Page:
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Fighting the Mafia in Palermo

This book concentrates on a central issue in research on democratic processes: the development of generalised trust. The existence of generalised trust and confidence in a society is decisive for economic development and an effective democracy. Is it possible to fight persistent values of distrust and non-cooperation? Is it possible to support the development of generalised trust through public action and education? The book addresses these questions by examining political efforts to combat Palermo's Mafia-controlled heritage and to turn a tradition of non-cooperation and distrust into cooperation and trust. In particular, it focuses on the school program launched by Leoluca Orlando, Mayor of Palermo, during the mid-1990s, which was designed to break the Mafia's territorial and mental control, to restore citizens' rights and to promote a civic consciousness based on the rule of law. Combining theories on social capital and civic education, the book presents and analyses quantitative and qualitative research carried out in seven public schools in Palermo, some situated in extremely difficult areas dominated by drugs, violence and organised crime.

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Carina Gunnarson

Research shows that the existence of social capital in a society — or, in the context of the study described in this book, more specifically generalised trust — could be decisive not only in the prevention of crime, but also for economic development and an effective democracy. Although generalised trust and cooperation are highly desirable for any society — and many societies are indeed marked by high levels of trust and cooperation — societies may fall into a negative cycle of distrust and non-cooperation, which is difficult to break. This book explores institutional explanations and more recent political efforts to break the heritage of the past, that is, to turn the vicious circle of non-cooperation into a virtuous circle based on trust and cooperation, and to change citizens' perceptions of society. It looks at Palermo, a city in Italy where school policy represented a cultural warfare, where the dominant role model offered by the Mafia was challenged. The book focuses on a top-down action to change a predominating political culture of distrust, that is, by civic education at a grass-roots level.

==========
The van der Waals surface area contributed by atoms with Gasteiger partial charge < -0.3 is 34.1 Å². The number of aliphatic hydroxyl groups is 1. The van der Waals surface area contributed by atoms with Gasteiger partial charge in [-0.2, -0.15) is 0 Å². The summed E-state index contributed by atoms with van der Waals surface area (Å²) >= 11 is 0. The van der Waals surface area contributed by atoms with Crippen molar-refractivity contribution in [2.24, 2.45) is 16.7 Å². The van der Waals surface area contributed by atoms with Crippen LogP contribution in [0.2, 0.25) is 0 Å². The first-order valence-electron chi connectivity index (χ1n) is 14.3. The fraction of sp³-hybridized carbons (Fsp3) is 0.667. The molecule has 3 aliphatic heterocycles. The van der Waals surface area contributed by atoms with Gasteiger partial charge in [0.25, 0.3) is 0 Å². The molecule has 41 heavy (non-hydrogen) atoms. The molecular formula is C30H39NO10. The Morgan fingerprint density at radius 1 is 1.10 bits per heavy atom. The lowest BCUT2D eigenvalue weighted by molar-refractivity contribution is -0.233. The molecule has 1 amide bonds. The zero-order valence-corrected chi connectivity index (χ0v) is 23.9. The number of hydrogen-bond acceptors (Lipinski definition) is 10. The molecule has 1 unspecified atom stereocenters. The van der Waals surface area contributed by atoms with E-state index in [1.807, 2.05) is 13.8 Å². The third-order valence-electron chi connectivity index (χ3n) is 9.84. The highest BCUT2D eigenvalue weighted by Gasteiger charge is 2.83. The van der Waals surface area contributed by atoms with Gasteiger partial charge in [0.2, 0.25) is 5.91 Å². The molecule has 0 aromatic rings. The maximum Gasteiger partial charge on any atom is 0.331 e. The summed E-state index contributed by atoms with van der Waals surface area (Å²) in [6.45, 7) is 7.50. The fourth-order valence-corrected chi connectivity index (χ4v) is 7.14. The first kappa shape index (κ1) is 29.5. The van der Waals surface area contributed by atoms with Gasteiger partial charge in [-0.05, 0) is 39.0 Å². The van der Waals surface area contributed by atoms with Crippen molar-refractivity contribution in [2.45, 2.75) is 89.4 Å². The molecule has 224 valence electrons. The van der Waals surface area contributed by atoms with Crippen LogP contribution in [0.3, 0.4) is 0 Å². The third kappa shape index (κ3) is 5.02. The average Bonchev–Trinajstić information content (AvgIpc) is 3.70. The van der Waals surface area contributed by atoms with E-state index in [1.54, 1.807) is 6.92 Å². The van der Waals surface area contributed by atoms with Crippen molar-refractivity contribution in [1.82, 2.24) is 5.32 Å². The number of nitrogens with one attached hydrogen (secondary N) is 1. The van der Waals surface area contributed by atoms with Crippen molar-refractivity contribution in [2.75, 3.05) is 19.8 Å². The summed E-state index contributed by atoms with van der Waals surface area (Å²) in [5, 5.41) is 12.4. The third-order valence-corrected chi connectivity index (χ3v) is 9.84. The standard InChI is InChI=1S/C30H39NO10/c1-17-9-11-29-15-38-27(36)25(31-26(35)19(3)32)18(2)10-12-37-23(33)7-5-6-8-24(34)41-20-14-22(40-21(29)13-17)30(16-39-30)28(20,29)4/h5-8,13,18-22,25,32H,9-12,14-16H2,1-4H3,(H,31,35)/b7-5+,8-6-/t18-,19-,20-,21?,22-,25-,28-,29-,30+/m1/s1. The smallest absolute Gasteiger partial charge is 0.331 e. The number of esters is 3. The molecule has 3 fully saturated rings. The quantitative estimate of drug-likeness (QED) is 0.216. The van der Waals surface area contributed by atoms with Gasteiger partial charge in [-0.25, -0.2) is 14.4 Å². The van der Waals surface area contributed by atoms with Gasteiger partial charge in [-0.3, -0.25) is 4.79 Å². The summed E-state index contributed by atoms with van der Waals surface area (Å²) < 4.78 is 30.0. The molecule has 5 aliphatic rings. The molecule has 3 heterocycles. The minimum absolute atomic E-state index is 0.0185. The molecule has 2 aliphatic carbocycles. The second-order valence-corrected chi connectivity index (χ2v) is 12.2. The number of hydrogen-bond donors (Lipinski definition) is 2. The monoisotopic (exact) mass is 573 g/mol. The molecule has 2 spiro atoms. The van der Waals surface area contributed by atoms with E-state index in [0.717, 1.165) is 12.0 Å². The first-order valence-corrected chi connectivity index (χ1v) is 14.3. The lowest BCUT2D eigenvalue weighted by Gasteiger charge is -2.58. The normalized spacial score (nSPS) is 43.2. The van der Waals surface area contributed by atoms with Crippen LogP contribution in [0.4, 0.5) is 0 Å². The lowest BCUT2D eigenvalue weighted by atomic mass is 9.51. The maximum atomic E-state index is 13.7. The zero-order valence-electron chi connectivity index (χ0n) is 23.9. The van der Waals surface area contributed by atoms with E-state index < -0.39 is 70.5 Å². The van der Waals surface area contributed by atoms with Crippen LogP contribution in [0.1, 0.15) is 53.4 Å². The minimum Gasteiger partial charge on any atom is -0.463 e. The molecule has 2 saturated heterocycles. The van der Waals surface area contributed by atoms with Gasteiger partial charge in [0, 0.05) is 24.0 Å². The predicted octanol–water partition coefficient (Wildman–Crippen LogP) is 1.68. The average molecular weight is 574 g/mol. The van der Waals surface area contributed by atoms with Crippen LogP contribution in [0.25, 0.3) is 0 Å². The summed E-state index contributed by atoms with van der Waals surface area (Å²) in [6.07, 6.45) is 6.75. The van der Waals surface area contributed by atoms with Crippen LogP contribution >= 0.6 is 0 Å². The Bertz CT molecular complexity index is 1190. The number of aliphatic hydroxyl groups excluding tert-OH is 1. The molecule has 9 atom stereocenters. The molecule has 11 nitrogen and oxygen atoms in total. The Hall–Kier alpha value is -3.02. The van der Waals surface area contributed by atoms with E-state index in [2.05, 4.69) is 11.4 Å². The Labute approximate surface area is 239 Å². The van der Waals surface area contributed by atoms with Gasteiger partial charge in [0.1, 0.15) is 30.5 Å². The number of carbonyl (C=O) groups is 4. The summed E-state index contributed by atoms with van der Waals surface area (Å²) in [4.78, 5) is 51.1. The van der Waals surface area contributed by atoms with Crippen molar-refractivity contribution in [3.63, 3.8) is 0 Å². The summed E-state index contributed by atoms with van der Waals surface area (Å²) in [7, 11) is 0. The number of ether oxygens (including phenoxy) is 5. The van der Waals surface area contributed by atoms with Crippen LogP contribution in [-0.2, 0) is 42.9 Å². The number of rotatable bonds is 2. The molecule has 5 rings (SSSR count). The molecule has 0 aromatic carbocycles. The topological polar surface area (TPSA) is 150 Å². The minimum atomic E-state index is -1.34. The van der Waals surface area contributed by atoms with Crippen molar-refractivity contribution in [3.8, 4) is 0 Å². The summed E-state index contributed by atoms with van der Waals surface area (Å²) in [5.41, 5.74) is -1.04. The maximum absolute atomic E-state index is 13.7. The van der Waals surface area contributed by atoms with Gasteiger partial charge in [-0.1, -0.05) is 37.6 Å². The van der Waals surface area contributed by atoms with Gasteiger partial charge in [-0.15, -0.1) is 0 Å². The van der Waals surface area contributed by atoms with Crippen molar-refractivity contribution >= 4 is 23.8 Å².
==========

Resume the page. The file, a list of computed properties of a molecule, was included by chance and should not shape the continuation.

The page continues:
in Cultural warfare and trust
Carina Gunnarson

This chapter starts with a discussion of the different definitions of trust (bridging versus bonding trust, generalised versus particularised trust, moralistic versus strategic trust, vertical trust). This is followed by a presentation of theories from two different discourses: the literature on social capital and that on civic education. What are the sources of generalised trust? The chapter discusses major explanations of the origins of generalised trust, as these relate to organisations, family, the economy and institutions. It also reviews the literature on civic education and discusses factors in the school environment that may influence students' values, such as the formal curriculum, the school and classroom climate, and teachers' experience, educational background or personal values.

in Cultural warfare and trust
Abstract only
Carina Gunnarson